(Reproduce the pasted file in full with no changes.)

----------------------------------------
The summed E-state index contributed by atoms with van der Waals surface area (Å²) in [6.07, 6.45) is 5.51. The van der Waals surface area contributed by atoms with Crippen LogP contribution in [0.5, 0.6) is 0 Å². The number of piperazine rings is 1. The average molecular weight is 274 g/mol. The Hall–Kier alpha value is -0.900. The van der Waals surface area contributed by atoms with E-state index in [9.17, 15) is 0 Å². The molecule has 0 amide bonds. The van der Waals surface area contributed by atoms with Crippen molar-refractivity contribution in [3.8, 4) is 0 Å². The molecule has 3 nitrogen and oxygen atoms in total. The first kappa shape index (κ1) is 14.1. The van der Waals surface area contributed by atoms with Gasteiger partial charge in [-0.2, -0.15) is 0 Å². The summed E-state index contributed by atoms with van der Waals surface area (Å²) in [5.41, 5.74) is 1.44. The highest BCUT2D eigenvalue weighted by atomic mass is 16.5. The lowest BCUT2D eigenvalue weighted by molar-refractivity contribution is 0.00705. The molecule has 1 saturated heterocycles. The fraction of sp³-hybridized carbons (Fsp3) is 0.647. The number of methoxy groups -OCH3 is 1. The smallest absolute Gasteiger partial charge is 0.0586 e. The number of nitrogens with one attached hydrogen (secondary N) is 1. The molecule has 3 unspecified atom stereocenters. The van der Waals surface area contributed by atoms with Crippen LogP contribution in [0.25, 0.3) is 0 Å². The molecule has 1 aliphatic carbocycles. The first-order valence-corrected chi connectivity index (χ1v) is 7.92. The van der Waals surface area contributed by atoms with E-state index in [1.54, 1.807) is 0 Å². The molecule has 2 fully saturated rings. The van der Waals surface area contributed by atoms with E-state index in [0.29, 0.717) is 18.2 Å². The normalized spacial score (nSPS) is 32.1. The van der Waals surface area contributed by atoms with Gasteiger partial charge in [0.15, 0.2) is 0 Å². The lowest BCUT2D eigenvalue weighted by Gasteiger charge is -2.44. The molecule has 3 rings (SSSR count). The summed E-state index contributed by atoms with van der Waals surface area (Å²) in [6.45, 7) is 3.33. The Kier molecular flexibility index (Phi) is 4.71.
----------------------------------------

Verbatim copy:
The summed E-state index contributed by atoms with van der Waals surface area (Å²) in [6.07, 6.45) is 5.51. The van der Waals surface area contributed by atoms with Crippen LogP contribution in [0.5, 0.6) is 0 Å². The number of piperazine rings is 1. The average molecular weight is 274 g/mol. The Hall–Kier alpha value is -0.900. The van der Waals surface area contributed by atoms with E-state index in [9.17, 15) is 0 Å². The molecule has 0 amide bonds. The van der Waals surface area contributed by atoms with Crippen molar-refractivity contribution in [3.8, 4) is 0 Å². The molecule has 3 nitrogen and oxygen atoms in total. The first kappa shape index (κ1) is 14.1. The van der Waals surface area contributed by atoms with Gasteiger partial charge in [-0.2, -0.15) is 0 Å². The summed E-state index contributed by atoms with van der Waals surface area (Å²) in [5.41, 5.74) is 1.44. The highest BCUT2D eigenvalue weighted by atomic mass is 16.5. The lowest BCUT2D eigenvalue weighted by molar-refractivity contribution is 0.00705. The molecule has 1 saturated heterocycles. The fraction of sp³-hybridized carbons (Fsp3) is 0.647. The number of methoxy groups -OCH3 is 1. The smallest absolute Gasteiger partial charge is 0.0586 e. The number of nitrogens with one attached hydrogen (secondary N) is 1. The molecule has 3 unspecified atom stereocenters. The van der Waals surface area contributed by atoms with Crippen LogP contribution in [0.25, 0.3) is 0 Å². The molecule has 1 aliphatic carbocycles. The first-order valence-corrected chi connectivity index (χ1v) is 7.92. The van der Waals surface area contributed by atoms with E-state index in [1.54, 1.807) is 0 Å². The molecule has 2 fully saturated rings. The van der Waals surface area contributed by atoms with E-state index in [0.29, 0.717) is 18.2 Å². The normalized spacial score (nSPS) is 32.1. The van der Waals surface area contributed by atoms with Gasteiger partial charge in [0.15, 0.2) is 0 Å². The lowest BCUT2D eigenvalue weighted by Gasteiger charge is -2.44. The molecule has 3 rings (SSSR count). The summed E-state index contributed by atoms with van der Waals surface area (Å²) in [6.45, 7) is 3.33. The Kier molecular flexibility index (Phi) is 4.71.